Find Other Flats of Priest Slayer

Find Other Flats of Priest Slayer

Police Go to Eighth Avenue Place and Take Away Baby Clothes Made by Anna Aumuller.

Muret’s Life Uncovered.

Evidence of Criminal Career in Chicago and London Brought to Light in Raid on the Office of Schmidt’s Close Friend.

More proof of the cunning of the Rev. Hans Schmidt, the self-confessed slayer of Anna Aumuller, was found yesterday when the police went to a flat at No 2562 Eighth avenue, which the priest rented three days after he killed the woman.

The priest rented the apartment on the night of September 5, a few hours after the upper portion of the torso of Miss Aumuller was found in the Hudson River, near Shadyside.

Father Schmidt made only two visits to the flat. The first was when he paid a deposit of $5 to bind the lease and the second on the following day, when he left the apartment on Bradhurst avenue, where he killed the girl, with two suitcases filled with telltale evidence.

In one of the suitcases was found baby clothes that Miss Aumuller made in anticipation of becoming a mother. In the other was a photograph of a man in civilian clothes, wearing a beard, which Inspector Faurot said was a photograph of Father Schmidt.Goods Seized in Eighth Avenue Flat of Hans Schmidt

“The finding of the baby clothes – only one garment, a tiny chemise, was completed – proves that the Aumuller girl firmly believed that Schmidt would shortly proclaim her to the world as his wife, and that she could be proud of her approaching motherhood,” said Inspector Faurot last night. “Schmidt evidently hired the Eighth avenue flat to aid him in concealing the evidence of his crime. He intended to transfer all the incriminating articles from the Bradhurst avenue apartment to the Eighth avenue place and there dispose of them.”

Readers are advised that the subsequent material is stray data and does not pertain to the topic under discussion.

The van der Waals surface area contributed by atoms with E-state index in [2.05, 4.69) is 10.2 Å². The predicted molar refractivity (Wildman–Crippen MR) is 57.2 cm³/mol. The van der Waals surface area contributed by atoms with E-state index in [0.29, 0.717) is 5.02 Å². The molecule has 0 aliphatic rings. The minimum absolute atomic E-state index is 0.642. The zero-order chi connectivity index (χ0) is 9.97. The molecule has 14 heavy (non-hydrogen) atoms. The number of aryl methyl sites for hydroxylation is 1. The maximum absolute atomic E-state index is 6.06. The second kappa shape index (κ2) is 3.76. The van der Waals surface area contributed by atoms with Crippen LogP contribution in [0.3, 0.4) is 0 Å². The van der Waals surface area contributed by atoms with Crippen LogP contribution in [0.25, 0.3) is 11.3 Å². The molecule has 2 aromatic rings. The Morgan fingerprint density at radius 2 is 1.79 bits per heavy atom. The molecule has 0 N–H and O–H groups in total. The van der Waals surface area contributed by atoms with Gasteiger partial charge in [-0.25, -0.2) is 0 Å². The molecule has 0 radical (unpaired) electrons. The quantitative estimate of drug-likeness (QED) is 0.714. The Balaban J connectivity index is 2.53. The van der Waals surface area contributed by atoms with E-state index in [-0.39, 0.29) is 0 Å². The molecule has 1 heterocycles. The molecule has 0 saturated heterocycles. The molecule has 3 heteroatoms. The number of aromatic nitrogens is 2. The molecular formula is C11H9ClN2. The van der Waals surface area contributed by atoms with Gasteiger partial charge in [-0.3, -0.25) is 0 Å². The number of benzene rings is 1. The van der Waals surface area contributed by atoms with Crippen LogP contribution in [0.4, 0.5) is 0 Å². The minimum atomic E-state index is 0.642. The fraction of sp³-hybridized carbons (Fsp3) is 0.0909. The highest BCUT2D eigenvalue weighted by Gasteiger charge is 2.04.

London Police After Muret.

Only second in importance to the finding of the Eighth avenue flat was the result of a raid made on “Dr.” Ernest Muret’s fake dental office, at No. 301 St. Nicholas avenue yesterday afternoon. Here the police found scores of letters which showed that the priest’s confidant and friend used several aliases, and was wanted by the London police for some crime committed in England.

Many of the letters addressed to Muret were from a woman, Vera Harris, of London, who signed one of the letters “Your loving wife.” In one of the letters signed by the self-styled wife of Muret she said her address was No. 13 1st street, Walton street, Brompton, Chelsea, London, S. W.

The letters showed that Muret, under the alias of “Dr. A. Held,” practiced medicine in Chicago’s Tenderloin in 1909; as “Dr. A. Ernest,” he taught languages in London in 1910; under the name of “Dr. Ernest Muret” he practised medicine in London in 1911, and earlier in the same year he was known as “Dr. Ernst” in a different section of London.

The letters further showed that Muret was in Hamburg, Germany, two months hefore he went to Chicago, in May, 1909, and a membership card for the Young Men’s Christian Association in the Garman city made out to “Albert Helbing” in 1904 was believed by Inspector Faurot to have been issued to Muret and that “Helbling” is one of the aliases he used.

Late last night the police made a second raid on Muret’s apartment, in St. Nicholas avenue. They found a false mustache and beard and two letters which, they said, showed that he was trying, with the aid of prominent persons, to establish an alibi, and that he anticipated his arrest.

Mail at Another Address.

They also found a letter addressed to the priest, under his alias of “A. Van Dyke,” at No. 124 West 84th street. The police believe that this was used by the priest as a mail address.

At No. 124 West 84th street detectives found a woman in a flat who said that she was merely acting as housekeeper and that the owner of the place was away, but would return to-day. She admitted that mail was received there for “A. Van Dyke.”